You never know when you will have to replace RAM, a video card, a CPU, or some other component. Although these tasks seem far too simple to even mention, there are some people who, when faced with replacing a CPU, will toss up their hands and tell their clients they have to purchase a new machine. To those consultants I have to say “Really?” Replacing hardware is done for sport by most geeks. Be it power supply, hard drives … you name it. Get your hands in that case and get them dirty! 


10: Deal with angry clients


Although this doesn’t address computer issues, it is one of those challenges you’re inevitably going to face. Either you’re dealing with a client who is generally an ugly person or you have done something they didn’t like. One way or another, you’re going to need the skills to calm those clients down and reassure them that you will do everything you can to make them happy. It may mean you take a loss on the job or it may mean you put in more time than you really want. But making that cranky client happy will go a long way in helping your reputation. Of course there are limits. Some people are simply never satisfied. The best solution for those types of clients? Fire them.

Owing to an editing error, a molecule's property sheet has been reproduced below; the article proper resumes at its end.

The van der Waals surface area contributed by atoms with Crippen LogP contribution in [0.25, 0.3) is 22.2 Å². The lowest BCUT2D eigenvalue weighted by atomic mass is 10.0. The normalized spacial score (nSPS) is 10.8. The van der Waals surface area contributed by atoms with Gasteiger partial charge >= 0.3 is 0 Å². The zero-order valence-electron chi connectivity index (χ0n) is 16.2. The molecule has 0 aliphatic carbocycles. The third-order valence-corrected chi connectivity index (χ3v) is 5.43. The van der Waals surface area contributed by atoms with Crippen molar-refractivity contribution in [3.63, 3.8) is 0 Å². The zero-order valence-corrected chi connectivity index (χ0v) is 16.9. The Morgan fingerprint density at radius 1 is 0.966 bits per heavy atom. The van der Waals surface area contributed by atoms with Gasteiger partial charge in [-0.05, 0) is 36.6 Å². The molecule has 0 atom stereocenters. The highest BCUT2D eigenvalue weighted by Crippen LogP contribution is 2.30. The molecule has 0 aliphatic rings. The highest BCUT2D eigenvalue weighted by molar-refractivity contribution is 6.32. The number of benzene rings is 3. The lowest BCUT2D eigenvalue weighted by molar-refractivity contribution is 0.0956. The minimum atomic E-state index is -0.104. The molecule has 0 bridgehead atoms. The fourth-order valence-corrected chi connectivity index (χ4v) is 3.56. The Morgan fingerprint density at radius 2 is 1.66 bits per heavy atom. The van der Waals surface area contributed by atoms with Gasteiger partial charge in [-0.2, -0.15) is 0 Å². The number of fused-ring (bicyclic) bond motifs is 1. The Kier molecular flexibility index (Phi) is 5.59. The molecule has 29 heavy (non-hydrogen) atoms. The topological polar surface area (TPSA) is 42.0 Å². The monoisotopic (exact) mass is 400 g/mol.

By Bill Detwiler (TechRepublic)

February 17, 2011, 12:52 PM PST

The beginning of each year is a perfect time to reevaluate your IT department’s routine activities and look for time-wasting tasks that you can push to the wayside. While the specific tasks each IT department deems cut-worthy will vary, there are a few activities that nearly all IT departments should stop doing right now. They are:

  1. New hire office setups: I don’t think it’s a stretch to say that these days most new hires can hook up their own computer. I’m not saying IT shouldn’t configure the machine, but 99 percent of the time there’s no need to have an IT staffer visit the employee’s desk, unpack the components, and connect the cables.
  2. Relocating computers for normal office moves: Again, today’s average office worker should be able to handle this task. IT may need to ensure the new workspace has network connectivity and should provide instructions for moving equipment, but there’s just no need for an IT staff member to break down an employee’s machine, carry it to a new desk, and set it back up.